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CO2 emissions continue to rise, scientific reports are becoming more frequent, and fear is spreading for the world’s future. Concerns generally center on catastrophic natural disasters such as the Australian Bushfires in 2020 or the suggestion of resource development projects which counteract climate action goals. A particular development in Alaska has recently attracted the attention of political leaders, journalists, and activists across the globe, the Willow Project.

The Willow Project is an oil drilling initiative proposed by ConocoPhillips on the Alaskan National Petroleum Reserve. This land has been largely peaceful for decades; ConocoPhillips recently intends to use the reserve to produce approximately 180,000 barrels of oil daily. Supporters of this project claim that this project will generate a revenue of $17 billion and open up 2,000 jobs for local Alaskan communities. The project would also contribute an estimated “278 million metric tonnes” of greenhouse gas emissions during its 30 years of operation. United States President Joe Biden recently approved Willow despite the efforts of social media activists and concerns from affected communities. 

The State of Willow’s Public Discourse

Iñupiat communities on the Alaskan National Petroleum Reserve have arguments for each side. Some community members have expressed support for the jobs and energy security presented by the Willow Project and motioned for President Biden to approve. Other environmental groups, such as the Sovereign Iñupiat for a Living Arctic, have filed legal cases against Willow, asking U.S. District Court Judge Sharon Gleason to “delay construction” and “overturn the project.” Sonny Ahk, an Iñuipat activist, has outwardly said that Willow would “lock in Arctic oil and gas extraction for another 30 years and catalyze future oil expansion in the Arctic.”

Environmental concerns are also mobilizing youth across the globe to take action. It is especially apparent on social media and digital spaces, where platforms such as TikTok have become forums for discussion and activism in these young communities.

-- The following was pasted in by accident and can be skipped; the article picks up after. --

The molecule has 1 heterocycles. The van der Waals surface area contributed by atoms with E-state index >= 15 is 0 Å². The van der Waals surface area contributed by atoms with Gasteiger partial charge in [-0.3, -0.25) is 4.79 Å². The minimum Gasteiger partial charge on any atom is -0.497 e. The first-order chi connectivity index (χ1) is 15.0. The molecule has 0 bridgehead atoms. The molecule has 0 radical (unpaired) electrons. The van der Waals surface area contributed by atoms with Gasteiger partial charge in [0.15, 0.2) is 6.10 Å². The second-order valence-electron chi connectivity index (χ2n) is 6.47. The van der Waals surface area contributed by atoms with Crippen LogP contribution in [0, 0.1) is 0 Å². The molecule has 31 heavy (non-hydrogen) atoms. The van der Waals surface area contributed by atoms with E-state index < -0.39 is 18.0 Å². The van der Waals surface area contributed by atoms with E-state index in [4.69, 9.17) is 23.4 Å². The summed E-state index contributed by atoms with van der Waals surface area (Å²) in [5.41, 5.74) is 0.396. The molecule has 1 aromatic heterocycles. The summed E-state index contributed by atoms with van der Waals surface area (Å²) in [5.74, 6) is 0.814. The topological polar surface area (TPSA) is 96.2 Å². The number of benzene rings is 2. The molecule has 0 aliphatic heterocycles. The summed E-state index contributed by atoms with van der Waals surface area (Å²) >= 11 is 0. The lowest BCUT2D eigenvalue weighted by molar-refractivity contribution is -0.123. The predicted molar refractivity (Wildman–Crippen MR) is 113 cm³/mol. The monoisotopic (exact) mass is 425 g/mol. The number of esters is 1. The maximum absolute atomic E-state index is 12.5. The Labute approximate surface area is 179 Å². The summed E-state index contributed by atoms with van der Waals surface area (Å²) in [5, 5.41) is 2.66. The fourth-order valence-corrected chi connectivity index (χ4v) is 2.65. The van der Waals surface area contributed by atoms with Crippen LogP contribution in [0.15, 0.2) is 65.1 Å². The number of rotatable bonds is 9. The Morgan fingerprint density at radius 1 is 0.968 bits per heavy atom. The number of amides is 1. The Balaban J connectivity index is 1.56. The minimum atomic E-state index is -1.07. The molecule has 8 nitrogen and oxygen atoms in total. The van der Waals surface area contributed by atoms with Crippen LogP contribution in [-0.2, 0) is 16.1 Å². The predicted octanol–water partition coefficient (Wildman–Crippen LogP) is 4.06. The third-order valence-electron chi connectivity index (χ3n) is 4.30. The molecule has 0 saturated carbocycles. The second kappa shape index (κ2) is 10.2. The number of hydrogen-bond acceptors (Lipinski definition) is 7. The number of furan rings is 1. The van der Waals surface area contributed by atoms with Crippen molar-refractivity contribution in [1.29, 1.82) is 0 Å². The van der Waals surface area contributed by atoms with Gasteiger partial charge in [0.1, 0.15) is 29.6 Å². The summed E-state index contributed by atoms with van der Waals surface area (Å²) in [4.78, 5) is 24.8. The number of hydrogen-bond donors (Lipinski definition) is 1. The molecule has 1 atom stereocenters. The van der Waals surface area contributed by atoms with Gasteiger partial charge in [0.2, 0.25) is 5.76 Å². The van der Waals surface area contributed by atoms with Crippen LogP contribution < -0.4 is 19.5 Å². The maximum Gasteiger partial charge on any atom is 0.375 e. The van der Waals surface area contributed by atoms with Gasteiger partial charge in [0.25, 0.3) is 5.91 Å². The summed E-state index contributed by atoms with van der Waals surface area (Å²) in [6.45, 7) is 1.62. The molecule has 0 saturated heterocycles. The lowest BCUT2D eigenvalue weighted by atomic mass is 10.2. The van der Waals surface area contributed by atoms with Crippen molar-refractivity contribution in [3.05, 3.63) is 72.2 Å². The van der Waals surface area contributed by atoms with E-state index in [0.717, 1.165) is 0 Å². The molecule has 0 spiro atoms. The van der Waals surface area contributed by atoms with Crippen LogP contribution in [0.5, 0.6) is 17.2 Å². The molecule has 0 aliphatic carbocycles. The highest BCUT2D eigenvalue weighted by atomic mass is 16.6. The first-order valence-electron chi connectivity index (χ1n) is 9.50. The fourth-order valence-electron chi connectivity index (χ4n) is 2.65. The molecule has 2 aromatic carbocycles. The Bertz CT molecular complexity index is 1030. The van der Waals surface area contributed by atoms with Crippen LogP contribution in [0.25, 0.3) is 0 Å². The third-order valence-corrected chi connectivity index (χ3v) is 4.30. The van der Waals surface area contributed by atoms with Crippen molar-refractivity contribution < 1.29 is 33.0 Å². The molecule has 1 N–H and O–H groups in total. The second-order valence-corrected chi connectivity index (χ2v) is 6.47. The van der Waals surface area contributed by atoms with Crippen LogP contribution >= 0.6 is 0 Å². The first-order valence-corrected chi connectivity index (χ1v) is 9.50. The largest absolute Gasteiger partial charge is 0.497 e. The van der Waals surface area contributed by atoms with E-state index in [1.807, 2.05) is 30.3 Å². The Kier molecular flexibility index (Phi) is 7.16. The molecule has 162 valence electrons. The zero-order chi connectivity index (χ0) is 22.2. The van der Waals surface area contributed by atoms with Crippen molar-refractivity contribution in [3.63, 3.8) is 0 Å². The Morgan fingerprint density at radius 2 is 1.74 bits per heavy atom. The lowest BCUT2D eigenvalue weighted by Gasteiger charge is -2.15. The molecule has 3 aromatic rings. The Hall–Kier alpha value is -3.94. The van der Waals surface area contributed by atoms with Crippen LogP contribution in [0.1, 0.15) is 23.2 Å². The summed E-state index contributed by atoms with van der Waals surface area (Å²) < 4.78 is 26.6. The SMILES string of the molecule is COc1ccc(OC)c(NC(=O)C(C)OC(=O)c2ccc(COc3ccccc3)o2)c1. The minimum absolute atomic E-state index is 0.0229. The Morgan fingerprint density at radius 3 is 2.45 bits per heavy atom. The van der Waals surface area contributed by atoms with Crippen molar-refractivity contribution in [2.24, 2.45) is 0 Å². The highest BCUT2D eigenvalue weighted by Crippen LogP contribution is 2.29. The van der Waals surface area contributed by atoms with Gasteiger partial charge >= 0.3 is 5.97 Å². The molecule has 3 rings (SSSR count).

Biden’s decision has sparked intense debates over the ethics of Willow. Many individuals and communities have been vocal in their opposition, namely environmentalists, some Iñupiat activists, and young adults. The Sierra Club is one such environmental organization. They argue that approving Willow interferes with climate commitments and is a “giant step in reverse.” Alexandra Ocasio-Cortez, one of Biden’s Democratic allies, claims that the decision to approve Willow fundamentally ignores the “irrefutable science that says we must stop building projects like this to slow the ever more devastating impacts of climate change.” And now, youth have started leveraging their voice on social media to speak up too. 

The Explosion of Online Youth Activism

Gen Z and millennials are not blind to the effects of climate change. Across the globe, climate activism has unfolded on the ground with youth front and center. Some examples include the Peoples Climate Movement based in New York in 2021 or Fridays or Future, founded by 16-year-old climate activist Greta Thunberg. In one Ted Talk, Thunberg describes her fear of what the world will look like during 2050, a sentiment many youths share. Approval of the Willow Project only serves to amplify these fears.

On TikTok and other social media platforms, posts with the #StopWillow hashtag have gone viral and given youth a space to express their thoughts. Hazel Thayer is one of many who have spoken up on TikTok, saying “[i]t’s just so blatantly bad for the planet.” Willow has landed in the top 10 trending topics on TikTok, collecting “100s of millions of views in the United States” and empowering thousands of youth to take a stance and make their voices heard. Days before Biden’s anticipated decision to approve Willow, a 60-second clip was posted by the user @cancelprojectwillow0 and soon collected over 2.9 million likes, 38.2 thousand comments, and over 14.4 million views.